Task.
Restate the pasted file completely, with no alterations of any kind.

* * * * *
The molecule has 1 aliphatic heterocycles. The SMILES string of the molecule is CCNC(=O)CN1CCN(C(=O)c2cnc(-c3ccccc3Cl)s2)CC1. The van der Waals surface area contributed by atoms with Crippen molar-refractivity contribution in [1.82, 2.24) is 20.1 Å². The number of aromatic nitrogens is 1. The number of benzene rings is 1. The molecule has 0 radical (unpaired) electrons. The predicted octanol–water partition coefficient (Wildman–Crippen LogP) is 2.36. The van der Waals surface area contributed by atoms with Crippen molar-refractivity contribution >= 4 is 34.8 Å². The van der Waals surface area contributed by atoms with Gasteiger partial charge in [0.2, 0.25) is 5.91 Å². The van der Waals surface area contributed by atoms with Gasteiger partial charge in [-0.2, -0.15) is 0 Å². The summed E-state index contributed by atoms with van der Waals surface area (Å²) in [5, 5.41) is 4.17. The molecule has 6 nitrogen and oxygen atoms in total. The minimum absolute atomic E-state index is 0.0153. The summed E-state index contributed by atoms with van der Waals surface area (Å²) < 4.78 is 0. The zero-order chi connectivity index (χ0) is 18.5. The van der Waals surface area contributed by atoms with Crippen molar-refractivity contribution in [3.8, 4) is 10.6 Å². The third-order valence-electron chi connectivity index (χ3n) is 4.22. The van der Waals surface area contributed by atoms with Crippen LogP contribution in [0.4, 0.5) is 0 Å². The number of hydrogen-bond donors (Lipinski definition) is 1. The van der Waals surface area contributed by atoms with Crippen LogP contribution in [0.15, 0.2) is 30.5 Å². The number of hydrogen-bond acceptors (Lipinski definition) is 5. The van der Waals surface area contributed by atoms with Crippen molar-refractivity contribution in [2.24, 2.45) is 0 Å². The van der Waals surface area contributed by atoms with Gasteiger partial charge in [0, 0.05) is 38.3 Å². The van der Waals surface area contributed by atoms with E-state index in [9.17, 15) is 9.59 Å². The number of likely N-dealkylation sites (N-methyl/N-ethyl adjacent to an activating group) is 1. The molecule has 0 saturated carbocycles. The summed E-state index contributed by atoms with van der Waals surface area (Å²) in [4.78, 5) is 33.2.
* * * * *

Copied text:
The molecule has 1 aliphatic heterocycles. The SMILES string of the molecule is CCNC(=O)CN1CCN(C(=O)c2cnc(-c3ccccc3Cl)s2)CC1. The van der Waals surface area contributed by atoms with Crippen molar-refractivity contribution in [1.82, 2.24) is 20.1 Å². The number of aromatic nitrogens is 1. The number of benzene rings is 1. The molecule has 0 radical (unpaired) electrons. The predicted octanol–water partition coefficient (Wildman–Crippen LogP) is 2.36. The van der Waals surface area contributed by atoms with Crippen molar-refractivity contribution >= 4 is 34.8 Å². The van der Waals surface area contributed by atoms with Gasteiger partial charge in [0.2, 0.25) is 5.91 Å². The van der Waals surface area contributed by atoms with Gasteiger partial charge in [-0.2, -0.15) is 0 Å². The summed E-state index contributed by atoms with van der Waals surface area (Å²) in [5, 5.41) is 4.17. The molecule has 6 nitrogen and oxygen atoms in total. The minimum absolute atomic E-state index is 0.0153. The summed E-state index contributed by atoms with van der Waals surface area (Å²) < 4.78 is 0. The zero-order chi connectivity index (χ0) is 18.5. The van der Waals surface area contributed by atoms with Crippen molar-refractivity contribution in [3.8, 4) is 10.6 Å². The third-order valence-electron chi connectivity index (χ3n) is 4.22. The van der Waals surface area contributed by atoms with Crippen LogP contribution in [0.4, 0.5) is 0 Å². The number of hydrogen-bond donors (Lipinski definition) is 1. The van der Waals surface area contributed by atoms with Crippen LogP contribution in [0.15, 0.2) is 30.5 Å². The number of hydrogen-bond acceptors (Lipinski definition) is 5. The van der Waals surface area contributed by atoms with Crippen molar-refractivity contribution in [2.24, 2.45) is 0 Å². The van der Waals surface area contributed by atoms with Gasteiger partial charge in [0, 0.05) is 38.3 Å². The van der Waals surface area contributed by atoms with E-state index in [9.17, 15) is 9.59 Å². The number of likely N-dealkylation sites (N-methyl/N-ethyl adjacent to an activating group) is 1. The molecule has 0 saturated carbocycles. The summed E-state index contributed by atoms with van der Waals surface area (Å²) in [4.78, 5) is 33.2.